Make*It: Follow-up With a Manufacturer

Silversmithing developed as a functional art. Historically cheaper than gold worldwide, artists around the world we able to use the metal to make pieces that were admired as much for their form as for their beautiful luster. Pure silver was too soft to be used for broad applications leading early innovators to combine it with other metals creating some of the first alloys.

Correctly making the alloys required following processes carefully combining exact ratios of different metals. Early silversmiths were equal parts laborers, engineers and scientists. This process entailed pouring the molten metals into graphite molds to form workable ingots.

These ingots are then forged into shapes. Forging was done by hammering, or later as the process advanced, pressing the heated ingots. To remove hammer marks the piece would intermittently be rinsed in an acid wash. Finer work is then done by using smooth faced hammers and polishing.

A piece begins the transition from ingot to finished product.

An additional challenge faced by silversmiths is that silver will become ‘work hardened’ after the repeated strikes of the hammer and room temperature cooling. As a piece becomes ‘work hardened’ the metal becomes harder to manipulate and brittle. To combat this the metal goes through the process of annealing. The built-up stresses in the metal are released by reheating the metal to red-hot and quenching it in water before resuming work. Molten silver alloy is used to seam different pieces together to form bigger or more complex works. The seams can then be filed down and polished to make a finished product.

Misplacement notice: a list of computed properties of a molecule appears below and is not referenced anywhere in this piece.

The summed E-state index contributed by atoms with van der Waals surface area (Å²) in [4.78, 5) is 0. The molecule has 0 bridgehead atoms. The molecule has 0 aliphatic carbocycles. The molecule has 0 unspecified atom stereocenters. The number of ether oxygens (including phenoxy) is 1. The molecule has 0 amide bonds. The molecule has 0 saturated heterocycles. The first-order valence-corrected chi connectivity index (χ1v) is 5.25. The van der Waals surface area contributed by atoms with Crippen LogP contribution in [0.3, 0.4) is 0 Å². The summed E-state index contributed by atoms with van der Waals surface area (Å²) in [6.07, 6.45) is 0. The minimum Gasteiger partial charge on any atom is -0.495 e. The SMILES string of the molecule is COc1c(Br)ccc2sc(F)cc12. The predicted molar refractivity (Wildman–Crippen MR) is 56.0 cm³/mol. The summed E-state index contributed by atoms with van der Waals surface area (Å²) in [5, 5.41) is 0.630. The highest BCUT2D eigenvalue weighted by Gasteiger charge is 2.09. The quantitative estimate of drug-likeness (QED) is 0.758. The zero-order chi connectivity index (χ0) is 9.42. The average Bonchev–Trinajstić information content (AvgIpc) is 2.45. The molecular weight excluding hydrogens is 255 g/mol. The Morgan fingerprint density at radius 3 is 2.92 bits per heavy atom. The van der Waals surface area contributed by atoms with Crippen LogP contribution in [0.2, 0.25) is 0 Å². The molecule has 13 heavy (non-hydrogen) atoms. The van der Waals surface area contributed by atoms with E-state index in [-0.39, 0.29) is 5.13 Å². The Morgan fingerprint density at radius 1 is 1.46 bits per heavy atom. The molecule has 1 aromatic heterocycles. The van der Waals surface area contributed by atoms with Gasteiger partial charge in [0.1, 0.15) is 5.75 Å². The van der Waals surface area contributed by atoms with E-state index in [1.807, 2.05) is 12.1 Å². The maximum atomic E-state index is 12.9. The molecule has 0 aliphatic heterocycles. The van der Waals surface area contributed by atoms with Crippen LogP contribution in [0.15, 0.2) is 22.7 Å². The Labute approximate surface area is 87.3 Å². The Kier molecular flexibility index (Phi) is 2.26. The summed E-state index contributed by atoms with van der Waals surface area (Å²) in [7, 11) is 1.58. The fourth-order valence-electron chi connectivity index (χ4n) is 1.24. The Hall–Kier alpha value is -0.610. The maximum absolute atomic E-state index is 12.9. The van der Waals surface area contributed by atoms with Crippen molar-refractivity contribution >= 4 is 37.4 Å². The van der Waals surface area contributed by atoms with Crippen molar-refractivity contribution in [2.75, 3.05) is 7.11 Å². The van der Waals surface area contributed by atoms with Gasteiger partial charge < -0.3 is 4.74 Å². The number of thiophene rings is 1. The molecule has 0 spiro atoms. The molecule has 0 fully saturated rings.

Only a smoothed faced hammer is used now as a silver bowl nears completion.

Kope Silverworks still uses much the same processes as the traditional manufacturers to create modern works that are both reflections of the history and visions of the future. While a modern gas furnace may be used for annealing, but each piece is still hammered into shape by skilled craftsman. Kope Silverworks is based in Silverton, Colorado. Originally a mining boomtown Silverton has become a hotspot for winter sports enthusiasts and boast a thriving local tourism economy. Kope is a local business that continues the towns historic past, but is still looking for ways to thrive in the modern business world.

Torches using natural gas have replaced coal and a billows in the name of efficiency.

Make*It allows the Kope silversmiths to connect with other artisans and contract to manufacture works based on designs they select from the Make*It platform. This allows Kope to maintain productivity during any downtime during the offseason. The Kope employees enjoy working with other designers and are inspired by the creativity they have been exposed to through the online connection tool.

Find other similar entrepreneurial stories and craftsmanship at beamaker.weebly.com.

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